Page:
'Articl 33. No protected person may be punished for an offense he or she has not personally committed. Collective penalties and likewise all measures of intimidation or of terrorism are prohibited.Not only is today's ongoing blockade a war crime, but it follows on and continues destructive policies of the Israeli military during the Gaza War, as the Goldstone Report for the United Nations concluded.
Pillage is prohibited.
Reprisals against protected persons and their property are prohibited.'
On 10 January 2010, Israeli forces, accompanied by a number of bulldozers, moved into the Kherbat Tana area northeast of Nablus. They demolished the elementary school, 11 mud brick houses, 10 animal sheds, one greenhouse, and one tent. At least 120 Palestinian civilians, mostly children, became homeless.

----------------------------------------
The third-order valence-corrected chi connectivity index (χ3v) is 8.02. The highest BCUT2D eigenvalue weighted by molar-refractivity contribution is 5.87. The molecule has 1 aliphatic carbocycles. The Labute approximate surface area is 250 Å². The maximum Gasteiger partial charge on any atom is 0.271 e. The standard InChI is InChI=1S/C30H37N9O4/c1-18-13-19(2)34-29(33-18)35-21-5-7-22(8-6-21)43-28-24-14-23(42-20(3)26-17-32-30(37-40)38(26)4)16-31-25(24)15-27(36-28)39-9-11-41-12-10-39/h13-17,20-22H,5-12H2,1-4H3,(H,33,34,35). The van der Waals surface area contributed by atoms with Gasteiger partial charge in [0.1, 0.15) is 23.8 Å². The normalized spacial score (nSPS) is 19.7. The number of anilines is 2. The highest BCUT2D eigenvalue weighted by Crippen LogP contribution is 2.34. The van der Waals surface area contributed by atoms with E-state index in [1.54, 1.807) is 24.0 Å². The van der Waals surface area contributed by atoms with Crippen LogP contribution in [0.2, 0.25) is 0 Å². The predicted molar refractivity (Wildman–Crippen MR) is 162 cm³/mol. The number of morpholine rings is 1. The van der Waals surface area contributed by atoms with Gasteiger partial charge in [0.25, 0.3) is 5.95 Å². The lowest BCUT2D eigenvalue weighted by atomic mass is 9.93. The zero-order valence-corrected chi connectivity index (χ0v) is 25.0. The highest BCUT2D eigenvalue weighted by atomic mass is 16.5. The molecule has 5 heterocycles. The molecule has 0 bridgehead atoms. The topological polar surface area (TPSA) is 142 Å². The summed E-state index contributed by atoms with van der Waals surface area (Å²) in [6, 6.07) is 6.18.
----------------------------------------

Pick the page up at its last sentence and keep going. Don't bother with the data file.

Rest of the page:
Also on 10 January 2010, Israeli occupation authorities forced Khaled Yousef Abu Shousha to demolish his 35-square-meter house in al-Tour village near East Jerusalem. A notice was delivered to him on Thursday, 07 January 2010, ordering him to demolish his house within 24 hours.
On 11 January 2010, Israeli settlers from "Gilad" settlement, northeast of Qalqiliya, attacked a number of Palestinian farmers who were farming their lands. Two farmers were injured.
On 13 January 2010, Israeli forces, citing security reasons, razed a 3-donum area of agricultural land planted with olives belonging to the Abu Maria family in Safa village, north of Hebron.
On Thursday evening, 07 January 2010, Israeli soldiers violently beat 6 Palestinian civilians and abducted one of them in al-Litwana area to the south of Hebron.